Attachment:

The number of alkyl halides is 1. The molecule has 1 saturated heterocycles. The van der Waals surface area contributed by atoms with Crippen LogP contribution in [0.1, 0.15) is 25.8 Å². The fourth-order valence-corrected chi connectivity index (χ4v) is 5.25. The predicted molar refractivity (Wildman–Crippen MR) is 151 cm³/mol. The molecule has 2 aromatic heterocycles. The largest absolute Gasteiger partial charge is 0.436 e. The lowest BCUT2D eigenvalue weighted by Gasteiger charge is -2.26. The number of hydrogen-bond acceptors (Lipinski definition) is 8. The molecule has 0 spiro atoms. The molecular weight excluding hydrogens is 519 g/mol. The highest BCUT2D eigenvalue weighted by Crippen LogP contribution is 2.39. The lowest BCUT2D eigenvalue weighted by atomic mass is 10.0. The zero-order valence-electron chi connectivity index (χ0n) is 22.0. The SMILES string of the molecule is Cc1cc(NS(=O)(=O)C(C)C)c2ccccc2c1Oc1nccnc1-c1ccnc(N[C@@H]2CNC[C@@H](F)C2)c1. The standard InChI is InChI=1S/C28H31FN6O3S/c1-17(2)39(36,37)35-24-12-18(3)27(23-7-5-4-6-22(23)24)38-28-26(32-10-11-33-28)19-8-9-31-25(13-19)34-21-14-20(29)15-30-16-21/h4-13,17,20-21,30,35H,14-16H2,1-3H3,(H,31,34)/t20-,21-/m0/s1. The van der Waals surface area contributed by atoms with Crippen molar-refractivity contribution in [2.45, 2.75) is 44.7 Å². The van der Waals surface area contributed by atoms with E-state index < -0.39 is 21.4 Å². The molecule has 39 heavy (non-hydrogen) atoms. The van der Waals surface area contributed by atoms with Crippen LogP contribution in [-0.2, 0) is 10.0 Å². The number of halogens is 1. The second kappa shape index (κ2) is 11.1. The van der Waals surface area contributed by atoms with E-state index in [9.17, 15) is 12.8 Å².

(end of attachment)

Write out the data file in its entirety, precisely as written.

The number of alkyl halides is 1. The molecule has 1 saturated heterocycles. The van der Waals surface area contributed by atoms with Crippen LogP contribution in [0.1, 0.15) is 25.8 Å². The fourth-order valence-corrected chi connectivity index (χ4v) is 5.25. The predicted molar refractivity (Wildman–Crippen MR) is 151 cm³/mol. The molecule has 2 aromatic heterocycles. The largest absolute Gasteiger partial charge is 0.436 e. The lowest BCUT2D eigenvalue weighted by Gasteiger charge is -2.26. The number of hydrogen-bond acceptors (Lipinski definition) is 8. The molecule has 0 spiro atoms. The molecular weight excluding hydrogens is 519 g/mol. The highest BCUT2D eigenvalue weighted by Crippen LogP contribution is 2.39. The lowest BCUT2D eigenvalue weighted by atomic mass is 10.0. The zero-order valence-electron chi connectivity index (χ0n) is 22.0. The SMILES string of the molecule is Cc1cc(NS(=O)(=O)C(C)C)c2ccccc2c1Oc1nccnc1-c1ccnc(N[C@@H]2CNC[C@@H](F)C2)c1. The standard InChI is InChI=1S/C28H31FN6O3S/c1-17(2)39(36,37)35-24-12-18(3)27(23-7-5-4-6-22(23)24)38-28-26(32-10-11-33-28)19-8-9-31-25(13-19)34-21-14-20(29)15-30-16-21/h4-13,17,20-21,30,35H,14-16H2,1-3H3,(H,31,34)/t20-,21-/m0/s1. The van der Waals surface area contributed by atoms with Crippen molar-refractivity contribution in [2.45, 2.75) is 44.7 Å². The van der Waals surface area contributed by atoms with E-state index < -0.39 is 21.4 Å². The molecule has 39 heavy (non-hydrogen) atoms. The van der Waals surface area contributed by atoms with Crippen LogP contribution in [-0.2, 0) is 10.0 Å². The number of halogens is 1. The second kappa shape index (κ2) is 11.1. The van der Waals surface area contributed by atoms with E-state index in [9.17, 15) is 12.8 Å².